U.S.-based pharmaceutical giant Merck & Co. on Friday, Oct. 1, said it would seek authorization for the first oral antiviral pill to treat COVID-19, after a clinical trial showed it cut the risk of hospitalization or death in half when given to high-risk people during infection.
The drug, known as molnupiravir, was first shown to be efficacious against coronaviruses including the COVID-19 virus, SARS-CoV-2, by investigators in the lab of Mark Denison, MD, at Vanderbilt University Medical Center, and their colleagues at the University of North Carolina at Chapel Hill.
Initially developed by the Emory Institute for Drug Development (EIDD) in Atlanta, the drug — then called EIDD-1931 (oral form, EIDD-2801) — was subsequently licensed to Merck and Miami-based Ridgeback Therapeutics, which announced the results of the phase 3 clinical trial today.
“While we wait to review the detailed studies and results, we are very pleased but not surprised that molnupiravir has performed so well in humans,” said Denison, an internationally known authority on coronavirus biology who holds the Edward Claiborne Stahlman Chair in Pediatric Physiology and Cell Metabolism at VUMC.
“All of the lab and animal studies performed by our groups indicated that molnupiravir could be a very effective oral antiviral,” he said. “It is especially encouraging that the trials were stopped early because of the clear benefit.”
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In November 2019, Denison’s group reported that EIDD-1931 blocked replication of multiple coronaviruses in laboratory tests and prevented the viruses from developing resistance against it. The work was conducted in conjunction with UNC scientists Ralph Baric, PhD, Timothy Sheahan, PhD, and their colleagues.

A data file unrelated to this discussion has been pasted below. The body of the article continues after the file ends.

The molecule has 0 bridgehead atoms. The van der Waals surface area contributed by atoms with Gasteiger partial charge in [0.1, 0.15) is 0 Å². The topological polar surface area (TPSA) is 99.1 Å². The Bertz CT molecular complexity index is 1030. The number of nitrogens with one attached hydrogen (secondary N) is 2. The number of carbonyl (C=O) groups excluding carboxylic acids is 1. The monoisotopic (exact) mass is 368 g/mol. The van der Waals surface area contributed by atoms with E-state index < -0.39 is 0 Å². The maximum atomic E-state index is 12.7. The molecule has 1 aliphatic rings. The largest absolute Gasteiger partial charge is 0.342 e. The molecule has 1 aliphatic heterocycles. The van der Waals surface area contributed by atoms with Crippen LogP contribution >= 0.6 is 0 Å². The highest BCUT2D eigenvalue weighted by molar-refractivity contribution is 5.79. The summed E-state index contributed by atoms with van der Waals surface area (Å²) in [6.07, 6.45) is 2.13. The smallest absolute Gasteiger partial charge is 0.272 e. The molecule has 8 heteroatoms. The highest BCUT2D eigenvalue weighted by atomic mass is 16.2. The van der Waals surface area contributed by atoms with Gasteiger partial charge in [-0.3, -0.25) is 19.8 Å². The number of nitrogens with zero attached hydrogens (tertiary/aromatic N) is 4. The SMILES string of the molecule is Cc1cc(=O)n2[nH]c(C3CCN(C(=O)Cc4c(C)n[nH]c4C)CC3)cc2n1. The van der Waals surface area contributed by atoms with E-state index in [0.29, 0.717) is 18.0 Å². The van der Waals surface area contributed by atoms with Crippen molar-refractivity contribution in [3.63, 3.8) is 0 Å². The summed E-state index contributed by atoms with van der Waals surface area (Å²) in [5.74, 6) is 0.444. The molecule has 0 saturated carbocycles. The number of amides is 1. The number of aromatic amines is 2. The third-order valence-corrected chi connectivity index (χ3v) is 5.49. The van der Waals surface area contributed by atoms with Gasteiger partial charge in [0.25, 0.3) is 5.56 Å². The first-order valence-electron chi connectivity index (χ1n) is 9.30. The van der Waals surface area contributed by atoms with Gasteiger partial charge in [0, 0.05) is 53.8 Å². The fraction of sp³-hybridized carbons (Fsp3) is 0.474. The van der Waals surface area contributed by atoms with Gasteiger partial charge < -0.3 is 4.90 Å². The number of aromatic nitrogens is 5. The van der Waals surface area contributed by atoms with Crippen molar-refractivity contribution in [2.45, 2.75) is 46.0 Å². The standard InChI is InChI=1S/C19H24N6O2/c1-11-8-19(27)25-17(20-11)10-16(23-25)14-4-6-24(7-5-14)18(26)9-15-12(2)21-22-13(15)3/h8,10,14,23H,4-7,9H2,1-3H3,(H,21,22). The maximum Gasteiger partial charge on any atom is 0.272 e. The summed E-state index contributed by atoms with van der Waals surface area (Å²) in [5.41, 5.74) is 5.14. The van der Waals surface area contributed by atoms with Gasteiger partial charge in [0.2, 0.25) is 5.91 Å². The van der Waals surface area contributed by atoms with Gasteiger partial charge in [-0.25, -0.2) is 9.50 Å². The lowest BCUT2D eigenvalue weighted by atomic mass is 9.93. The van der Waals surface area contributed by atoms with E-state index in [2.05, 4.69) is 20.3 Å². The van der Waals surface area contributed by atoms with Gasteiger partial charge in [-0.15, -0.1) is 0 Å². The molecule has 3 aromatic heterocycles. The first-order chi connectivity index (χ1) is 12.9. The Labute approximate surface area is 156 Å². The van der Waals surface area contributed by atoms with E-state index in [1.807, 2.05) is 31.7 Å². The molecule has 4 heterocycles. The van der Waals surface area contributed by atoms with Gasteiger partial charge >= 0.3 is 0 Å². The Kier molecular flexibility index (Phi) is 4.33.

Andrea Pruijssers, PhD, former lead antiviral scientist in Denison’s lab who is now at Merck, provided the first evidence of its potent activity against SARS-CoV-2.
If the clinical trial results are confirmed and supported by a U.S. Food and Drug Administration review, “we believe this could have a major impact to treat and prevent disease, not just with COVID-19, but also with other human coronaviruses or future emerging coronaviruses,” Denison said.
Denison’s group also contributed to the development of remdesivir, the first drug approved by the FDA for use in patients hospitalized with COVID-19.
Given by intravenous infusion, remdesivir was approved in October 2020 after three clinical trials showed it improved symptoms and hastened recovery. More recent trial results show remdesivir treatment decreases hospitalization and death by 87% when given to high-risk COVID-19 patients early during infection.
In addition, the VUMC researchers contributed to development of Moderna’s COVID-19 vaccine, which was granted emergency use authorization by the FDA in December 2020. They analyzed the ability of the vaccine to stimulate robust immune responses against SARS-CoV-2 in a phase 1 clinical trial.
Much of the coronavirus research was supported by the National Institutes of Health (NIH).
Added Denison: “We continue to test and discover new antivirals in NIH-supported research programs and with new drug development companies.
“We believe it is critical to continue fundamental research in coronavirus biology to find its weaknesses and develop many different antivirals that can be used in combinations,” he said. “We must continue this work.”